Flow­ers with Live Music and Wine Tast­ings in Rich­mond, VA

Hampton Court Palace Flower Show — Surrey, UK — July 5–10, 2011

Hamp­ton Court Palace Flower Show in Great Britain

How to plant Citrus and Tropical plants — Armstrong Garden Centers in California — Saturday, July 9, 2011

Cit­rus and Trop­i­cal Plant Class

Contemporary Floral Design with Summer Flowers Classes — UC San Diego Extension — July 16 — August 20, 2011

Flo­ral Design with Sum­mer Flow­ers in San Diego

West Seattle Garden Tour in Seattle, Washington — July 17, 2011

Pri­vate Gar­den Tours in Seattle

The Sun Valley Group — Wholesale Flower Grower 24th Annual Open House — Arcata, California — July 24, 2011

Sun Val­ley Grow­ers Open House in Arcata

Sonoma County Fair Flower show — Sonoma, California — July 26, 2011

Somo­ma Coun­ty Flower Show

The 130th Sandringham Flower Show — Norfolk, UK — July 27, 2011

San­dring­ham Flower Show in Great Britain

Flower Duet Flower Arranging Workshop — Working with cylinder vases: Tall and Short — July 31, 2011

Flower Duet July Flower Arrang­ing Class in the South Bay — Tor­rance, California

Book Reviews

Found­ing Gar­den­ers. The Rev­o­lu­tion­ary Gen­er­a­tion, Nature and the Shap­ing of the Amer­i­can Nation by Andrea Wulf

New this year, Found­ing Gar­den­ers cov­ers the gar­den phi­los­o­phy of George Wash­ing­ton, Thomas Jef­fer­son, James Madi­son and John Adams. Learn about why Wash­ing­ton want­ed only Vir­ginia native plants at Mount Ver­non and how Jef­fer­son want­ed to grow his own grapes to make the first Vir­gina wine. Find out why James Madi­son, the author of the Bill of Rights, is Amer­i­ca’s for­got­ten enivron­men­tal­ist. You’ll learn all about the flo­ra that was grown by our colo­nial ances­tors and how they felt about this “new” land.

Flow­ers and Herbs of Ear­ly Amer­i­ca by Lawrence Grif­fith , Bar­bara Tem­ple Lom­bar­di (Pho­tog­ra­ph­er)

Pub­lished by the Colo­nial Williams­burg Foun­da­tion, Flow­ers and Herbs of Ear­ly Amer­i­ca doc­u­ments in beau­ti­ful detail with pho­tographs, peri­od hand-col­ored engrav­ing, water­col­or, or wood­cuts the great vari­ety of flow­ers and herbs grown in Amer­i­ca’s colo­nial and ear­ly Fed­er­al gar­dens. Grif­fith, an his­toric plant expert, brings our botan­i­cal her­itage to the page for a mod­ern read­er to enjoy. You can learn what was grown so you can recre­ate it in your own garden.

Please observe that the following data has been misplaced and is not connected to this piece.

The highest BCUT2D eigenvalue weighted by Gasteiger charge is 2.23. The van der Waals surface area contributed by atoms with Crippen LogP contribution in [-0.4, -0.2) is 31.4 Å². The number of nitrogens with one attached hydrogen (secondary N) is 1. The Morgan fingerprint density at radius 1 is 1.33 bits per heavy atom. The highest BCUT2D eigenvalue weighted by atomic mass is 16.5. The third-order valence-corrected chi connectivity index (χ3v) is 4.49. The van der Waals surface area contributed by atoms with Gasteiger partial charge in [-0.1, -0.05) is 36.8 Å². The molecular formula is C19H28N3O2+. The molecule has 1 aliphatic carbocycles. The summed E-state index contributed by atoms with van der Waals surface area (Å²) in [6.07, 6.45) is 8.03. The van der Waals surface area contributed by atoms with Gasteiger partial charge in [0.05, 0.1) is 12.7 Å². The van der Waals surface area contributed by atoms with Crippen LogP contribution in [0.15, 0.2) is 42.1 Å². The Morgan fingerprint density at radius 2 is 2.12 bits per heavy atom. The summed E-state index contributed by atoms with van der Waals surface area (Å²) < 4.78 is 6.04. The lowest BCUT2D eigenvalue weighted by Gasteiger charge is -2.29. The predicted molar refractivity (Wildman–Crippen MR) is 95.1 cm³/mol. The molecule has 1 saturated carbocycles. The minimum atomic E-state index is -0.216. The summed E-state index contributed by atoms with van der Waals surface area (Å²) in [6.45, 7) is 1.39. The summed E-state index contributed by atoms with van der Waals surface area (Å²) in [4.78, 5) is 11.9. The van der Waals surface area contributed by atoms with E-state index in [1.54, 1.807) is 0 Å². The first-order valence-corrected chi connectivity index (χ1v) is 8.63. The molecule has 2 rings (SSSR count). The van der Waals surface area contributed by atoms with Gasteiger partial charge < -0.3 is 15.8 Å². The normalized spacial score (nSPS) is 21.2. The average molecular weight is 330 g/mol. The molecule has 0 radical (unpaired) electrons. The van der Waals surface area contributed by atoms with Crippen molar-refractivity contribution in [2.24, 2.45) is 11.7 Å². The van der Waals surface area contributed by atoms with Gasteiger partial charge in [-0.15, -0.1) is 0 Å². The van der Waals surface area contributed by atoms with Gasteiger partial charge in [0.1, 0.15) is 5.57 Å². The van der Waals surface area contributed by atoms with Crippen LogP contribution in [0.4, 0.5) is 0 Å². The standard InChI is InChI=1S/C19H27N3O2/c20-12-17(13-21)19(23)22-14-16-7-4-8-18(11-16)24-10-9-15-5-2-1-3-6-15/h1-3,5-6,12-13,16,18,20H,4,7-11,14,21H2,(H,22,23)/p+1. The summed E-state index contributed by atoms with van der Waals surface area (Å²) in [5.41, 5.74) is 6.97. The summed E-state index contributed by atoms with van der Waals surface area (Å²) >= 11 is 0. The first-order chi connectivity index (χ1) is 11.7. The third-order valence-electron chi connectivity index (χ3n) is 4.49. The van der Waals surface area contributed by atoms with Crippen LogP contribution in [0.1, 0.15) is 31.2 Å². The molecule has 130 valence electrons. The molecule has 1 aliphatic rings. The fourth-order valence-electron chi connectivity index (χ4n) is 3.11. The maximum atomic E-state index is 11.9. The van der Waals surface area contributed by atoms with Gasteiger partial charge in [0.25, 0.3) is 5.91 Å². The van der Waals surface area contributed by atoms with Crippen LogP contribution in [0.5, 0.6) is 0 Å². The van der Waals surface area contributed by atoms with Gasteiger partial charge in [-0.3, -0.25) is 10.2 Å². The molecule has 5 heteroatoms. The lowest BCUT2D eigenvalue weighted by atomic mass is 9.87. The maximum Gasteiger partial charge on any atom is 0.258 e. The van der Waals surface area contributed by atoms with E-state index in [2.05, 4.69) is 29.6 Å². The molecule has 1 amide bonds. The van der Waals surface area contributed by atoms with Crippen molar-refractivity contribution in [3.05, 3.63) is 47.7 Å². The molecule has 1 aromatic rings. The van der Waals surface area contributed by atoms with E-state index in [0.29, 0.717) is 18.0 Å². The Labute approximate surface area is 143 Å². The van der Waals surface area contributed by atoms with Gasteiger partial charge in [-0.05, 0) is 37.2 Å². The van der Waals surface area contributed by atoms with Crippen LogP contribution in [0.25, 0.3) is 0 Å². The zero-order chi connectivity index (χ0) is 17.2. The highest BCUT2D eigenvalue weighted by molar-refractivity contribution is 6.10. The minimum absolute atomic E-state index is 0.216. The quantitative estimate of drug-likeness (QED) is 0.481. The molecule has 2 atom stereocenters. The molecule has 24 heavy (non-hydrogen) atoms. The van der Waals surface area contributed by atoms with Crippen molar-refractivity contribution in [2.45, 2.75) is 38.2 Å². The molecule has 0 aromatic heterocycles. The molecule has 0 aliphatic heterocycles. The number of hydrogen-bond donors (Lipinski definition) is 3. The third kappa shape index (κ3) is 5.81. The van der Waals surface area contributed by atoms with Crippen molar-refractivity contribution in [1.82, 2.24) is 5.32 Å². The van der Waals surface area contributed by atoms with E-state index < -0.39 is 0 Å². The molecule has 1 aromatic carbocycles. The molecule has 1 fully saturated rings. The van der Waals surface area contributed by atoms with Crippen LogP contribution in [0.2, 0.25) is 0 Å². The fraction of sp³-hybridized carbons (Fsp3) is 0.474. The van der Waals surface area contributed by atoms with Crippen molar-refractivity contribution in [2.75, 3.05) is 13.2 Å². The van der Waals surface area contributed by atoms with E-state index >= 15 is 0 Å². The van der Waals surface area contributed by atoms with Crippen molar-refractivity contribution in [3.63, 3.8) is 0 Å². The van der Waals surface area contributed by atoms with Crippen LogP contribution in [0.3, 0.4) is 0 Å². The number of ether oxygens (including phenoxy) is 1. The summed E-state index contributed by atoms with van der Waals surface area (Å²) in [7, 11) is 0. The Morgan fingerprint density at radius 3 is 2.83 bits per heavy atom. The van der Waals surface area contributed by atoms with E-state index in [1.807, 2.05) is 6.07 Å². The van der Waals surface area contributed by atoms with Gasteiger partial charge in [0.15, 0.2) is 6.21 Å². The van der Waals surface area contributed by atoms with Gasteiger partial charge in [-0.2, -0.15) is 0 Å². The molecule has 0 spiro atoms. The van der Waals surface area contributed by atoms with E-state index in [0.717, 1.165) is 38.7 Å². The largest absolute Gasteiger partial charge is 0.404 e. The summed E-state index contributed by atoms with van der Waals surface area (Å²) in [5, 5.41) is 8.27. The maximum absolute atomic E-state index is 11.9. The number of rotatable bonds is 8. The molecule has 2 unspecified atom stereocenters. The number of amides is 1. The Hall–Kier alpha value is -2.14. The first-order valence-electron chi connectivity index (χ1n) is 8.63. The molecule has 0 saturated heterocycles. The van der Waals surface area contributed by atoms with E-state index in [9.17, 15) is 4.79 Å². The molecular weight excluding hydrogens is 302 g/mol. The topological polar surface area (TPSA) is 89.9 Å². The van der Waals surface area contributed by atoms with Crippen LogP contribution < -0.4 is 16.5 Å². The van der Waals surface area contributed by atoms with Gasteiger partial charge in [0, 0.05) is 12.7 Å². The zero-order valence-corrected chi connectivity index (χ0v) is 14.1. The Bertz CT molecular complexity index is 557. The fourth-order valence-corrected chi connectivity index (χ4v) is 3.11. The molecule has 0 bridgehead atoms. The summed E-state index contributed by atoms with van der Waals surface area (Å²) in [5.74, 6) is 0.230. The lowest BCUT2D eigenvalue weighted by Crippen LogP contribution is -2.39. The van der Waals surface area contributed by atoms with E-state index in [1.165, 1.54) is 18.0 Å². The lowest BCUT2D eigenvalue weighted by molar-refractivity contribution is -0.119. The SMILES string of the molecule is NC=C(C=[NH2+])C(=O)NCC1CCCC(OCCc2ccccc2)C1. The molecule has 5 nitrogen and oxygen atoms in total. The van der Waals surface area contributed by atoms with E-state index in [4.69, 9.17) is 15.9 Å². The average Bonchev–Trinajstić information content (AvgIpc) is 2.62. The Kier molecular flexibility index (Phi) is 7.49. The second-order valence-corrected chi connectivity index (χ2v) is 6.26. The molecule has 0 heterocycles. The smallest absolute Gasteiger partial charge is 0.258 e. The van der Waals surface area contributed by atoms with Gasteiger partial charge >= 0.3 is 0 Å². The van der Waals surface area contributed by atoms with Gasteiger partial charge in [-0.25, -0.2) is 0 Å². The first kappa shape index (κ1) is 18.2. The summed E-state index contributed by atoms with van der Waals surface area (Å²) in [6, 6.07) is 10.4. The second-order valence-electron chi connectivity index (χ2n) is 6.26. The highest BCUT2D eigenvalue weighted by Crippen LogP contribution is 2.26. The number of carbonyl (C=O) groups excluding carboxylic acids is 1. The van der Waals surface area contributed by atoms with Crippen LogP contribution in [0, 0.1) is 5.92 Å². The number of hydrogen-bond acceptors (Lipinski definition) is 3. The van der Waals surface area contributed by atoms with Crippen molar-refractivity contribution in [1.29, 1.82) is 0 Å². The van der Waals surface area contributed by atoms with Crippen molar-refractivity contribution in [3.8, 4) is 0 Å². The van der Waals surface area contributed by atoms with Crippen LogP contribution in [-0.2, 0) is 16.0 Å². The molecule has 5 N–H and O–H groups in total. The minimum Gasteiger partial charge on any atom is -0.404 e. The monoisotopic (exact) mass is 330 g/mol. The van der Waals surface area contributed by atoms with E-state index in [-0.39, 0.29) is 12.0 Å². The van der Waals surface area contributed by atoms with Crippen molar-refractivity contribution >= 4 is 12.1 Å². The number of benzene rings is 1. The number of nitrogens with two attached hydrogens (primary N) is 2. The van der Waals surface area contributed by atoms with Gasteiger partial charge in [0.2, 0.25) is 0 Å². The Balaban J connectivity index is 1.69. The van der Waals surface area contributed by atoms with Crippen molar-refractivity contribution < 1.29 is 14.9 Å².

Floral Tool — Digital Camera

Once you’ve cre­at­ed your mas­ter­piece flower design, it’s time to doc­u­ment your work with a few pho­tos. This mon­th’s flo­ral tool is a dig­i­tal cam­era. Here are some tips to get the best pho­to you can of your flo­ral arrangements.

How to take Great Pho­tos of Your Flower Designs

TIP 1: Get a dig­i­tal SLR (sin­gle lens reflex) cam­era with a zoom lens. Try to get a cam­era that has a “flower” set­ting and a “no flash” set­ting as well as man­u­al set­tings where you can set your own aper­ture and shut­ter speed. I use a Nikon D90, because I want­ed the HD video capa­bil­i­ty, but you can go with some­thing a lit­tle less expen­sive. Check out the reviews on to com­pare dif­fer­ent cam­eras. If you just use a point and shoot dig­i­tal cam­era, you won’t be able to always con­trol the mood and depth of field.

TIP 2: Try to shoot in nat­ur­al light with­out a flash. When you use a flash, it often dis­torts the col­or of flow­ers, espe­cial­ly if they are orange, dark pink or red.